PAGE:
BG2MVG 05: Level Design

In this series of posts, I describe the process of me making a brand new 2d platformer from scratch. You can read the intro to this series here.

Also, this series is called a “guide” but it does not mean anyone should do things the way I am, it’s just the description of my action, which can be used as a guideline for someone who has never been developing games. Or you might be better off doing just the opposite of what I say=).

Hello everyone!

In previous article we’ve discussed iterating: that you do not need (in fact it is impossible) to create everything at once. We have created all types of movements for our avatar, and now it’s time to put them in the context of the levels.

Level design is the SECOND MOST IMPORTANT thing for a platformer, after controls. It’s not just the environment – it’s half of the gameplay and 100% of challenges and therefore difficulty curve. There are 2 aspects to the levels: visual representation and “gameplay” they can deliver. At this point visual representation is out of the picture , so we will concentrate on what our levels have to deliver gameplay-wise.

We do not have dynamic objects yet (besides the avatar, who cannot die yet), but we’ll start with the earlier levels, where they are not really needed. And we’ll concentrate on ideology of level design rather than on hands-on approach. I will emulate deadly stuff with red squares, and will build the level with the white cubes. Here are all the “assets” I‘m currently using.

assets list Small

Now, I have to confess – I’ve never done level design before. Ever. So I thought a Google search would help find some advice – and it did.

These articles are helpful, but they seem to ignore one important thing – the thought behind the level design.

The baseline

So, let’s think, what do we want from our levels?

  • We want our levels to be challenging. Players will have to die several times, before succeeding. This means our levels should be rather short (or have lots of checkpoints). Additionally we do not want to put the most hard challenges in the end of the level – it would be frustrating to be forced to pass the whole level, just to be able to practice on that last challenge.
  • We do not want tutorial levels (instead, we want players to experiment) for 2 reasons.
    • As soon as we start telling players what to do, they will stop thinking.
    • There is no gratification in doing what is told. It is much more gratifying to figure out stuff by yourself.
  • While we do not want tutorial levels, we still want players to constantly learn new stuff or improve skills.
  • We never want players to be guessing where to go next. The challenge is in the “how” to get there.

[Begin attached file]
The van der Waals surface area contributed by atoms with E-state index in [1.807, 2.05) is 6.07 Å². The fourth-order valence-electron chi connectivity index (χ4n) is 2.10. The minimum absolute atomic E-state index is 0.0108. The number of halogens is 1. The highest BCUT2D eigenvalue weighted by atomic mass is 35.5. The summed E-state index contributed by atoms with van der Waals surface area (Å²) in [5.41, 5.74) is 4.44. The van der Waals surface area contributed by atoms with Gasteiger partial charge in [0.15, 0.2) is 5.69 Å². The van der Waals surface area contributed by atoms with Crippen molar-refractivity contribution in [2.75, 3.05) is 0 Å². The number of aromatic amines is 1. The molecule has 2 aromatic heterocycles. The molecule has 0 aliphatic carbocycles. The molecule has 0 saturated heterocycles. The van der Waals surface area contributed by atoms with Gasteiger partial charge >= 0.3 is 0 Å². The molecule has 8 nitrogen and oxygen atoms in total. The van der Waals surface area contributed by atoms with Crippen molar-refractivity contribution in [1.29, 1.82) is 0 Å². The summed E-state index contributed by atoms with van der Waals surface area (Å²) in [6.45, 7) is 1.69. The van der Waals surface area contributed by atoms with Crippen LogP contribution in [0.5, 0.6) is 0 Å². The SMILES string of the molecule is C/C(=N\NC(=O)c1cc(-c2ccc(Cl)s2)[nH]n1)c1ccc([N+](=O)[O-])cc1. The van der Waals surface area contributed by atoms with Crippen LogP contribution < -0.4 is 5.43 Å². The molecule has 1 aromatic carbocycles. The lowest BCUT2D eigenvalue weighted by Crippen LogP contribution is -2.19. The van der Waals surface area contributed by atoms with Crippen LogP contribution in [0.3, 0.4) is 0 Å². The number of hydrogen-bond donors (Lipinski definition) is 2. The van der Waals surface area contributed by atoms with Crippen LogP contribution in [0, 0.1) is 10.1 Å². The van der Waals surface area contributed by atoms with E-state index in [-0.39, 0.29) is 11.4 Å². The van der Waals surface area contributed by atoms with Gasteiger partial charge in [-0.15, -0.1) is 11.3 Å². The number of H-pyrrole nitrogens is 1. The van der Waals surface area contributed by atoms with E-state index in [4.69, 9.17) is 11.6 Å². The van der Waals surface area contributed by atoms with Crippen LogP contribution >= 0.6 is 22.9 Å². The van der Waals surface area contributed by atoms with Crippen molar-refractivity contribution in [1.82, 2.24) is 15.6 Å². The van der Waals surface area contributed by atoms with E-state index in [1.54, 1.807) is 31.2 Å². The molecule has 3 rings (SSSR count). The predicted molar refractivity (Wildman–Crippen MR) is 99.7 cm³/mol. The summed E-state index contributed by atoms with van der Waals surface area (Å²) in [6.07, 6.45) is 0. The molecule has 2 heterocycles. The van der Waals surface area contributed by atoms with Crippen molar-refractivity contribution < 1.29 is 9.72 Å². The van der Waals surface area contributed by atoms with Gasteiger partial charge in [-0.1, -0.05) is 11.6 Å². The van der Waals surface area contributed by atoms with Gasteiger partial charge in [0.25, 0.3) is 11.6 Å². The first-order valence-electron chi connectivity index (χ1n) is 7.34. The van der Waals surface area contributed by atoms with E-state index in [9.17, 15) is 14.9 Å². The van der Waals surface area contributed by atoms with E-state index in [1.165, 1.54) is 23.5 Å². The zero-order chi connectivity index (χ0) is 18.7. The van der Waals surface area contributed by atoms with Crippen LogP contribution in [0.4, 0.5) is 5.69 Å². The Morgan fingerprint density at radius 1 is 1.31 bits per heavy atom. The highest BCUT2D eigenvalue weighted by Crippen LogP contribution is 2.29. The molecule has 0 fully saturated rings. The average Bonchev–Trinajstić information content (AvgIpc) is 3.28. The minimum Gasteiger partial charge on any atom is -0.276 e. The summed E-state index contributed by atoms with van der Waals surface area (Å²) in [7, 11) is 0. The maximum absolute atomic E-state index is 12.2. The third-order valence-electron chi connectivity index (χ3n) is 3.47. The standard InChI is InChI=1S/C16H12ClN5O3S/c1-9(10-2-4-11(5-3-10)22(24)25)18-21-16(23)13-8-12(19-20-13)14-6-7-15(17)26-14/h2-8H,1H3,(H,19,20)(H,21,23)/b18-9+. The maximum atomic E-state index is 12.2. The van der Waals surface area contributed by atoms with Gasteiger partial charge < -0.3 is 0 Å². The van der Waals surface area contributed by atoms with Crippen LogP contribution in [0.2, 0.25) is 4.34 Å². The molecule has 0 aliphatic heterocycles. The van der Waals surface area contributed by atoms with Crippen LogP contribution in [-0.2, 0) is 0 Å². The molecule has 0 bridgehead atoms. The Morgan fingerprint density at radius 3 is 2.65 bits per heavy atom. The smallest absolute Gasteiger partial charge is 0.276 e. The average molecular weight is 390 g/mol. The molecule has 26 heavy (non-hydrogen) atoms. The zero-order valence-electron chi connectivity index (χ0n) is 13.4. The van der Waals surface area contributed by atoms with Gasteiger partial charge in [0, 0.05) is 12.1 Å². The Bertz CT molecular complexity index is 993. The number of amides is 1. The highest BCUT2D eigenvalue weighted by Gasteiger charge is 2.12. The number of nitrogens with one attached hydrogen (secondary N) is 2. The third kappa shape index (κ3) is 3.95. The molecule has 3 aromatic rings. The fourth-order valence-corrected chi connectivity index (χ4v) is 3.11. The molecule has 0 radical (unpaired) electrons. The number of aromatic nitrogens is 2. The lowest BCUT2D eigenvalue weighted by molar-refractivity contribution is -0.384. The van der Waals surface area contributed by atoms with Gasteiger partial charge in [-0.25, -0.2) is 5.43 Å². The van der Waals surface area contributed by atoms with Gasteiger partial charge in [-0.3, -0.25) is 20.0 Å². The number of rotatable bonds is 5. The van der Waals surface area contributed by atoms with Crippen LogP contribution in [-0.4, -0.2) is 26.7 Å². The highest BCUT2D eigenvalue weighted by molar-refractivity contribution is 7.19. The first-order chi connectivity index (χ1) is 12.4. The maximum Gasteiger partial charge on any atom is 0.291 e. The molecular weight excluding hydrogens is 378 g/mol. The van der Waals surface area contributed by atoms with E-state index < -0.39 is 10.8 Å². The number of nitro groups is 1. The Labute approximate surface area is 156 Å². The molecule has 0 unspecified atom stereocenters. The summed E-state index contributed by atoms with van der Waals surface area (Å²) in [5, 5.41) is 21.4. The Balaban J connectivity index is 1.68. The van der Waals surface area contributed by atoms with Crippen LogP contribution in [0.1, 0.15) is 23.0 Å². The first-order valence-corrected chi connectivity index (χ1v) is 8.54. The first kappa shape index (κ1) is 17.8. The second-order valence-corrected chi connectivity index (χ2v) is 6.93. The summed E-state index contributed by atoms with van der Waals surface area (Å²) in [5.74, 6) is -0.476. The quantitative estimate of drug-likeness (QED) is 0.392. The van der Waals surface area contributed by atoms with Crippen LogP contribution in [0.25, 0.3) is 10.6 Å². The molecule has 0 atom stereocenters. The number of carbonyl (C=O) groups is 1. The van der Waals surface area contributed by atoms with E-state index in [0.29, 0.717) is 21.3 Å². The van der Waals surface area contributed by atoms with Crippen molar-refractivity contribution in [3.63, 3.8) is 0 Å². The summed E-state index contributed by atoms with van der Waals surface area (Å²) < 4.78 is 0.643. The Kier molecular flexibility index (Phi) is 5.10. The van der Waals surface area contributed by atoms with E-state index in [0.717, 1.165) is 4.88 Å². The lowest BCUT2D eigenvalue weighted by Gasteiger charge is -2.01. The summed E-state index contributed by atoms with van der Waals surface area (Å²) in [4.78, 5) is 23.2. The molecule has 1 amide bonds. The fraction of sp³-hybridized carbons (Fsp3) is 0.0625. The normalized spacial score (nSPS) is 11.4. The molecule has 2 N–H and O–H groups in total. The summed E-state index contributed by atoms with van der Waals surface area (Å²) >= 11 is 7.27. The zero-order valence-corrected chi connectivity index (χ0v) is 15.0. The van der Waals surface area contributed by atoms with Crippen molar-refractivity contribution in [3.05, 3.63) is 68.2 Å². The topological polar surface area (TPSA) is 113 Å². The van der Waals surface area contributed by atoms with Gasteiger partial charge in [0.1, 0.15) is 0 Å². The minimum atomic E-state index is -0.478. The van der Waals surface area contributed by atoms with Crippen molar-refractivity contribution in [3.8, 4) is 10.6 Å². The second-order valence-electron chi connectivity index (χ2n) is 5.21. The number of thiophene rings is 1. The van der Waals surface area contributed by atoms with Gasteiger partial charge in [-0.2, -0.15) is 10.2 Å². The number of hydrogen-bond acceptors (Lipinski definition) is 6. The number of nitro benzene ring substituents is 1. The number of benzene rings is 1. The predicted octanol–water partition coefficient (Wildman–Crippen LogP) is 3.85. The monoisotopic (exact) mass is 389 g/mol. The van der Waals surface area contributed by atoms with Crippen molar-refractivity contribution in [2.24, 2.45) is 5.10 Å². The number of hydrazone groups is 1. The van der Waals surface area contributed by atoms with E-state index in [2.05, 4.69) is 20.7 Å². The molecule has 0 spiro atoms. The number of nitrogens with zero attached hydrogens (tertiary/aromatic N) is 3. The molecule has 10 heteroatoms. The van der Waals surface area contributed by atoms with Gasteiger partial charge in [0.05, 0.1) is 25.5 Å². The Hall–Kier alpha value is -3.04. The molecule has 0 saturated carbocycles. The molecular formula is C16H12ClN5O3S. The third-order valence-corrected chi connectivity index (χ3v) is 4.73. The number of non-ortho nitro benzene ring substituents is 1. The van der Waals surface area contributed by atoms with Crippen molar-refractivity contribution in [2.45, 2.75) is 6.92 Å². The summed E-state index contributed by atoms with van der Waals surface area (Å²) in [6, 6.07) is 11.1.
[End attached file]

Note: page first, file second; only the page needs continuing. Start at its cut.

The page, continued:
Having said that levels need not to be trivial and than there will be no tutorial, it’s important not to go too harsh on players on the first couple of levels.

Now, I can think of 4 types of levels:

1)     “Tutoring” levels. Levels where we introduce new mechanics to players. They have got to be designed in a way that immediately suggests how to be passed.  Obviously very first levels are “tutoring” ones.

2)     “WTF/A-HA” levels. Levels, where already known mechanics are presented in a new context, sometimes unexpected. These levels are actually the ones, when players will “get” the mechanic.

3)     “Mastering” levels. Levels, which are designed in a rather obvious way, and players know what to do, but due, most usually, to time constraint, such levels prove to be challenging. If “a-ha” levels focus on teaching players to know what to use in a particular situation, “mastering” levels will help to develop reflexes necessary to overcome challenges without even thinking, automatically.

4)     “I RULE” levels. Levels where players face already mastered challenges, designed to make players feel good about their set of skills.

Do I need to say, that one should be very cautious when mixing those types of levels in one? And of course it seems like a good idea to have some sort of rotation of those level types.

And of course all of these have limitations. You cannot have more “tutoring” levels that there are mechanics. There are only so much “a-ha” moments you can generate for a limited set of mechanics. “Mastering” levels are the most durable – there is always a possibility to impose harder time constraints or to “chain” more jumps together, but still, if there are no new mechanics, players will master anything and get bored.

Difficulty

Difficulty comes from various places. Some of this stuff came as a surprise for me, when I was playing in my “sandbox” level.

1. New context.

Let’s say there is a challenge, like this “spike hill”

Spike Hill

It’s a really easy one – all you need to do is jump right before the red “spikes”

Now, let’s say you need to do exact same jump but in a slightly different context.

Spike Hill 2

The jump is exactly the same, but this challenge is harder, because you do not know when to initiate the jump.